Close Encounters with People Apt to Believe in Close Encounters
In my first post here as a guest blogger, I mentioned a New York Times op-ed that quite straightforwardly accepted the existence of ghosts. As my guest blogging stint draws to a close, I thought I’d relay my own “Close Encounter with People Apt to Believe in Close Encounters”.
A few weeks ago, I saw a performance of sleight-of-hand and mentalism by Steve Cohen, “The Millionaire’s Magician.” Magicians fall on a spectrum from those like Uri Geller, who purport to have genuine psychic powers, to those like Penn & Teller, who make quite clear that they are performing illusions (and sometimes even reveal their methods). Cohen fell into the middle of this spectrum. Before moving into a mind-reading portion of the program, he would say something like, “Now, you’ve seen me do some sleight-of-hand. But what you will see next is very mysterious and powerful.” As he acknowledges in his book, Cohen tries to create the illusion that he has mystical powers without actually saying so. Perhaps, it’s classic magician misdirection. Perhaps, it’s beneficent deception. Or, perhaps, it just pulls the wool over some people’s eyes.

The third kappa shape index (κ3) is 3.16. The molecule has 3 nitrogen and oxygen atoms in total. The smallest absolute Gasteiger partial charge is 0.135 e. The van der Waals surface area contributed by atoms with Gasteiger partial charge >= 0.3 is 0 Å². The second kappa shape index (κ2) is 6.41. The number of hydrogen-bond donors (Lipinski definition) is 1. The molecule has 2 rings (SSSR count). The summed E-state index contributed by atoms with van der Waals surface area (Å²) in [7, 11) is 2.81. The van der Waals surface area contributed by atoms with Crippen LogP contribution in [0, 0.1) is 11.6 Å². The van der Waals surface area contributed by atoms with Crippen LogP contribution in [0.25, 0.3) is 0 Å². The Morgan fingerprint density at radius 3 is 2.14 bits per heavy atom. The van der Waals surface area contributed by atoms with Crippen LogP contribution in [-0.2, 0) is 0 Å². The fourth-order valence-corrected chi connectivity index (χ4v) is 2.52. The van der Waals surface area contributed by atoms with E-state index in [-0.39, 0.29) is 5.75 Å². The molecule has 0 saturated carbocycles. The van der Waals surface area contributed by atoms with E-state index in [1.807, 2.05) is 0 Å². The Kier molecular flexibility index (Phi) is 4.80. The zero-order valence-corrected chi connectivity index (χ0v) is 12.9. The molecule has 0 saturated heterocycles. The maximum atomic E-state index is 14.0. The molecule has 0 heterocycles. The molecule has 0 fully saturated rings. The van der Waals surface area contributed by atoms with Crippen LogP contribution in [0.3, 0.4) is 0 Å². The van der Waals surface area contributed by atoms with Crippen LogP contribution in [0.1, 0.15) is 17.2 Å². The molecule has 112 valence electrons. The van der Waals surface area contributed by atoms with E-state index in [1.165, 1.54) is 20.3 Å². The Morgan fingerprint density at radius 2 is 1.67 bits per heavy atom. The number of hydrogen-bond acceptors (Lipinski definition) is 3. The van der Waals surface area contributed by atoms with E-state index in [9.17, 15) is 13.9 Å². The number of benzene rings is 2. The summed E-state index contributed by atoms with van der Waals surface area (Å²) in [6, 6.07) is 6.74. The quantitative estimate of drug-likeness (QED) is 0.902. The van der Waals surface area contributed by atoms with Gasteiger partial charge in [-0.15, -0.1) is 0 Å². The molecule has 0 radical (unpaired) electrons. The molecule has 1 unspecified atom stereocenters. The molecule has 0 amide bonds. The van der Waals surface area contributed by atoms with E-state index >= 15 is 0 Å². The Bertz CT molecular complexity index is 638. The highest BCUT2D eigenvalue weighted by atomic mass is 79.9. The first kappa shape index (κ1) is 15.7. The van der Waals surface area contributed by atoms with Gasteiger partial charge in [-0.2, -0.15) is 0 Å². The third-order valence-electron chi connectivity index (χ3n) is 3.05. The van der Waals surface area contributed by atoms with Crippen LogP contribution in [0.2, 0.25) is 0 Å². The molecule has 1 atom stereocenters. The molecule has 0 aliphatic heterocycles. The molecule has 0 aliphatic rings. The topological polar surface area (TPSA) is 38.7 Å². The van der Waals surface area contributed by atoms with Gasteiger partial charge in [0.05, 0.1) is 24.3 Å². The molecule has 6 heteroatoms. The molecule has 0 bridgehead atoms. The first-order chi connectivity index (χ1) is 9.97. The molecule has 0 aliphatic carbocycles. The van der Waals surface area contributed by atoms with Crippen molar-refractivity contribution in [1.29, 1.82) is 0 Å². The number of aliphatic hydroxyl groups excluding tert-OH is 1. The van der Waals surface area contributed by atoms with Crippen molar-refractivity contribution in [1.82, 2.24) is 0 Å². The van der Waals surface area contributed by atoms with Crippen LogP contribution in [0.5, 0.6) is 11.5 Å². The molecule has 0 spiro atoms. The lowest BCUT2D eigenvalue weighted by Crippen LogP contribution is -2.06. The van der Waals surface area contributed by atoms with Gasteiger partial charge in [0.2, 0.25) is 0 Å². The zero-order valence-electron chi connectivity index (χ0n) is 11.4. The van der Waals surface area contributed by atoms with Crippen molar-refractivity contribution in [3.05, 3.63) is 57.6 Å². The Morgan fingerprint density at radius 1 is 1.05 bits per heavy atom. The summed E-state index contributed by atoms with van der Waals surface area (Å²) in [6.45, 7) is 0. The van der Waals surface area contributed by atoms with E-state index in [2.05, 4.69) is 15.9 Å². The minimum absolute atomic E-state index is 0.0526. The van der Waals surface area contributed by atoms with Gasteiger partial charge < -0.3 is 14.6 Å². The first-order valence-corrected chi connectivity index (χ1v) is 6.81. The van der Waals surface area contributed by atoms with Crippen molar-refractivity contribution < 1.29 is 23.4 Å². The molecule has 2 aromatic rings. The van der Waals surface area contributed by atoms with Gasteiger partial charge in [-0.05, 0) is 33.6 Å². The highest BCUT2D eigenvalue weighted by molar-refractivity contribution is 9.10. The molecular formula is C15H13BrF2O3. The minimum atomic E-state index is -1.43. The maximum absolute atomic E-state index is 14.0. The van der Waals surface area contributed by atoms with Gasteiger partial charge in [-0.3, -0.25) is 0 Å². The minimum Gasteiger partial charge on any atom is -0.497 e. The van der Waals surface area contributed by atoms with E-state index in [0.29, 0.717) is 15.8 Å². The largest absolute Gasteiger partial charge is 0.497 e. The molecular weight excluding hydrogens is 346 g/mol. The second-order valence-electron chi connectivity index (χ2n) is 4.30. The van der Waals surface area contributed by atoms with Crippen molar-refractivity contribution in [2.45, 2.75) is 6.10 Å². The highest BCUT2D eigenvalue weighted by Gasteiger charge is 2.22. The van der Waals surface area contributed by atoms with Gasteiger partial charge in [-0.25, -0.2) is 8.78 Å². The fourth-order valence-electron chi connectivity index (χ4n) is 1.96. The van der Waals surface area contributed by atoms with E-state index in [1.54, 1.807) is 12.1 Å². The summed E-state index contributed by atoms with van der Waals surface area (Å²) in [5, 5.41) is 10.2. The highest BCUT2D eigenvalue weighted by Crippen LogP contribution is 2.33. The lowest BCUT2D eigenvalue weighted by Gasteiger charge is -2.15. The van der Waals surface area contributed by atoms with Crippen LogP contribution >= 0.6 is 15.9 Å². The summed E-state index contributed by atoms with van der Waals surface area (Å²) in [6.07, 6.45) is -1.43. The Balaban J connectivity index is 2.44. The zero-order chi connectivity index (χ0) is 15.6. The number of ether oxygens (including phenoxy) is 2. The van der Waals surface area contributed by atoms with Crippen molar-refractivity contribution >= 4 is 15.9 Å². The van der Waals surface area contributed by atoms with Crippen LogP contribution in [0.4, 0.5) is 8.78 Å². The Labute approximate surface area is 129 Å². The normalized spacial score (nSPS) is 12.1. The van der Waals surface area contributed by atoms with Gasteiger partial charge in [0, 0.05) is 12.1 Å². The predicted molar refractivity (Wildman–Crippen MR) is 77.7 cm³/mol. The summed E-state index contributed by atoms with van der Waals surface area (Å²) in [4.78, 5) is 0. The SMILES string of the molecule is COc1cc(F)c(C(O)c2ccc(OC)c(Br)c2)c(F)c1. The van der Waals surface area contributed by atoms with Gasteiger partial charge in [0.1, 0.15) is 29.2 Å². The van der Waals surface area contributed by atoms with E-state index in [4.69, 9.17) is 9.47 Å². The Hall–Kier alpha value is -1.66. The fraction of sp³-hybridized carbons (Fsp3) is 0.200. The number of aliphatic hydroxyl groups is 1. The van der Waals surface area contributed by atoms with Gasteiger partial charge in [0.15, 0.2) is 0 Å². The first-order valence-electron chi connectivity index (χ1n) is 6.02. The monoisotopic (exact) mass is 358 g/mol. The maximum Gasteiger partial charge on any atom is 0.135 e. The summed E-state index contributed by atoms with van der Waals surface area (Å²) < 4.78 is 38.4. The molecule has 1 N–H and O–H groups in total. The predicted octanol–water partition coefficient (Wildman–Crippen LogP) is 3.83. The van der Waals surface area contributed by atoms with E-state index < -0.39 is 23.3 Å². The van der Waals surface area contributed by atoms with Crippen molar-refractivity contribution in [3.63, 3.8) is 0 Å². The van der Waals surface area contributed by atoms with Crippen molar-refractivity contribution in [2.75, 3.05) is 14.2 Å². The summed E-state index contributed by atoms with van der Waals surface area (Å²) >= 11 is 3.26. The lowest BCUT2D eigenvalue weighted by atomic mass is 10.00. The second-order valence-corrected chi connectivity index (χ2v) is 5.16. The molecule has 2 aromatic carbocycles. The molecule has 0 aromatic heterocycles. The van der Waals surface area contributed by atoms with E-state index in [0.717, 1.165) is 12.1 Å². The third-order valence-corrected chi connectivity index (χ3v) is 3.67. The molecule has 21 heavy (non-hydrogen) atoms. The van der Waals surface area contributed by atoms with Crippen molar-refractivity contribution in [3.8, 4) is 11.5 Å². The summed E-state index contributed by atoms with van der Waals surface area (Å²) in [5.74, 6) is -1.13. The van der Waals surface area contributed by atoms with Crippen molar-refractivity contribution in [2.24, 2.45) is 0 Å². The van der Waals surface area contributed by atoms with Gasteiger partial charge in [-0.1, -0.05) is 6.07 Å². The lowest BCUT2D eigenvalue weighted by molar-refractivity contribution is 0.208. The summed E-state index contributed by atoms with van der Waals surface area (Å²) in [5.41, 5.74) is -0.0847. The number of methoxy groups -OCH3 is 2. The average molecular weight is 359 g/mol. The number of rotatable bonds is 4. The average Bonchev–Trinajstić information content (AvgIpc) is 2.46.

After the show, I was in an elevator with some other spectators. We all expressed agreement that it was a fine show and a very entertaining evening. One spectator seemed particularly impressed. I asked her if she thought that Cohen had real magic powers or was just creating the illusion that he did. She said she believed he had real magic powers. Zoinks! Now have I restored your confidence in the jury system?